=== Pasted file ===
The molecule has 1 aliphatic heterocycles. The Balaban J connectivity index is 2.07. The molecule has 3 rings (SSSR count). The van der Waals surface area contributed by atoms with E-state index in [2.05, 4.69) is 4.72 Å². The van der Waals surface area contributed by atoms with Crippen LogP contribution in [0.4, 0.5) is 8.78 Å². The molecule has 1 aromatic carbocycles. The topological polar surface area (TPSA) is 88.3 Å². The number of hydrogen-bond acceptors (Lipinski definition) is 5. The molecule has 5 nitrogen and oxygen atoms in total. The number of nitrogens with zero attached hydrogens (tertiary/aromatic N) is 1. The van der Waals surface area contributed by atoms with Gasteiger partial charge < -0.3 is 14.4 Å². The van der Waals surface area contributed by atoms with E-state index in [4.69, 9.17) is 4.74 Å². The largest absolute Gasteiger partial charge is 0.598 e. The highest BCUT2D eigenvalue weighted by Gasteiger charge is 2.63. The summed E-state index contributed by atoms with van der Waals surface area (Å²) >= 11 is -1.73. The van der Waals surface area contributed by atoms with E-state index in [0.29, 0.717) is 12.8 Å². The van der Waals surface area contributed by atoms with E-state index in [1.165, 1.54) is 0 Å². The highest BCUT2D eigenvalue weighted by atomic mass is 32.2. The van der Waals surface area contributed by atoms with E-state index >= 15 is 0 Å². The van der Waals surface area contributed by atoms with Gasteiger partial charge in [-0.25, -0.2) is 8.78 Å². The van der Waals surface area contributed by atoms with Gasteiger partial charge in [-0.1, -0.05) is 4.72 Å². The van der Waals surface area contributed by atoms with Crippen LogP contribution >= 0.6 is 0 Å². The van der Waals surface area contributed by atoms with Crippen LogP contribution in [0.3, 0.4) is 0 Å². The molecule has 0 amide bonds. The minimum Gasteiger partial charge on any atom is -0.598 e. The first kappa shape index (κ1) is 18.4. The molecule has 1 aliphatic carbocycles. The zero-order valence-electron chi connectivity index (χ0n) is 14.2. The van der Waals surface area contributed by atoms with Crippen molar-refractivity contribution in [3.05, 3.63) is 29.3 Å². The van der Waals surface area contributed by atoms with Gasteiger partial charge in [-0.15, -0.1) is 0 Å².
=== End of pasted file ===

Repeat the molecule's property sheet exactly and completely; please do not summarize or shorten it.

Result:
The molecule has 1 aliphatic heterocycles. The Balaban J connectivity index is 2.07. The molecule has 3 rings (SSSR count). The van der Waals surface area contributed by atoms with E-state index in [2.05, 4.69) is 4.72 Å². The van der Waals surface area contributed by atoms with Crippen LogP contribution in [0.4, 0.5) is 8.78 Å². The molecule has 1 aromatic carbocycles. The topological polar surface area (TPSA) is 88.3 Å². The number of hydrogen-bond acceptors (Lipinski definition) is 5. The molecule has 5 nitrogen and oxygen atoms in total. The number of nitrogens with zero attached hydrogens (tertiary/aromatic N) is 1. The van der Waals surface area contributed by atoms with Gasteiger partial charge < -0.3 is 14.4 Å². The van der Waals surface area contributed by atoms with E-state index in [4.69, 9.17) is 4.74 Å². The largest absolute Gasteiger partial charge is 0.598 e. The highest BCUT2D eigenvalue weighted by Gasteiger charge is 2.63. The summed E-state index contributed by atoms with van der Waals surface area (Å²) >= 11 is -1.73. The van der Waals surface area contributed by atoms with E-state index in [0.29, 0.717) is 12.8 Å². The van der Waals surface area contributed by atoms with E-state index in [1.165, 1.54) is 0 Å². The highest BCUT2D eigenvalue weighted by atomic mass is 32.2. The van der Waals surface area contributed by atoms with E-state index >= 15 is 0 Å². The van der Waals surface area contributed by atoms with Gasteiger partial charge in [-0.25, -0.2) is 8.78 Å². The van der Waals surface area contributed by atoms with Gasteiger partial charge in [-0.1, -0.05) is 4.72 Å². The van der Waals surface area contributed by atoms with Crippen LogP contribution >= 0.6 is 0 Å². The van der Waals surface area contributed by atoms with Crippen LogP contribution in [0.3, 0.4) is 0 Å². The molecule has 0 amide bonds. The minimum Gasteiger partial charge on any atom is -0.598 e. The first kappa shape index (κ1) is 18.4. The molecule has 1 aliphatic carbocycles. The zero-order valence-electron chi connectivity index (χ0n) is 14.2. The van der Waals surface area contributed by atoms with Crippen molar-refractivity contribution in [3.05, 3.63) is 29.3 Å². The van der Waals surface area contributed by atoms with Gasteiger partial charge in [-0.15, -0.1) is 0 Å².